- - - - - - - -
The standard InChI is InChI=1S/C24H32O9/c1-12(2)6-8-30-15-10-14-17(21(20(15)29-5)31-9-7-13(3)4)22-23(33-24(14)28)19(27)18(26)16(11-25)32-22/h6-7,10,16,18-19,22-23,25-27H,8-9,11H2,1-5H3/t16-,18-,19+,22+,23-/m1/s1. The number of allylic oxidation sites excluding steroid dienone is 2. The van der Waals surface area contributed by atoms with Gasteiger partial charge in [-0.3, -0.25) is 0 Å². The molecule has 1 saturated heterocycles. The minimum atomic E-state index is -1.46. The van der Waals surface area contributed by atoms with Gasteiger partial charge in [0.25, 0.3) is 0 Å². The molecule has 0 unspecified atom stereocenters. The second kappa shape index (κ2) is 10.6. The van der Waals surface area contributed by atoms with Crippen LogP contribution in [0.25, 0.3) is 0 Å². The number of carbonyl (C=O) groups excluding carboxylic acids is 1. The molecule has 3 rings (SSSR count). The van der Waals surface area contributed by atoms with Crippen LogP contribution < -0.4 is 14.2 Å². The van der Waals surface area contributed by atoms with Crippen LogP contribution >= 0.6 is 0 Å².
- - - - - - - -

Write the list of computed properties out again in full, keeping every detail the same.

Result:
The standard InChI is InChI=1S/C24H32O9/c1-12(2)6-8-30-15-10-14-17(21(20(15)29-5)31-9-7-13(3)4)22-23(33-24(14)28)19(27)18(26)16(11-25)32-22/h6-7,10,16,18-19,22-23,25-27H,8-9,11H2,1-5H3/t16-,18-,19+,22+,23-/m1/s1. The number of allylic oxidation sites excluding steroid dienone is 2. The van der Waals surface area contributed by atoms with Gasteiger partial charge in [-0.3, -0.25) is 0 Å². The molecule has 1 saturated heterocycles. The minimum atomic E-state index is -1.46. The van der Waals surface area contributed by atoms with Gasteiger partial charge in [0.25, 0.3) is 0 Å². The molecule has 0 unspecified atom stereocenters. The second kappa shape index (κ2) is 10.6. The van der Waals surface area contributed by atoms with Crippen LogP contribution in [0.25, 0.3) is 0 Å². The number of carbonyl (C=O) groups excluding carboxylic acids is 1. The molecule has 3 rings (SSSR count). The van der Waals surface area contributed by atoms with Crippen LogP contribution < -0.4 is 14.2 Å². The van der Waals surface area contributed by atoms with Crippen LogP contribution >= 0.6 is 0 Å².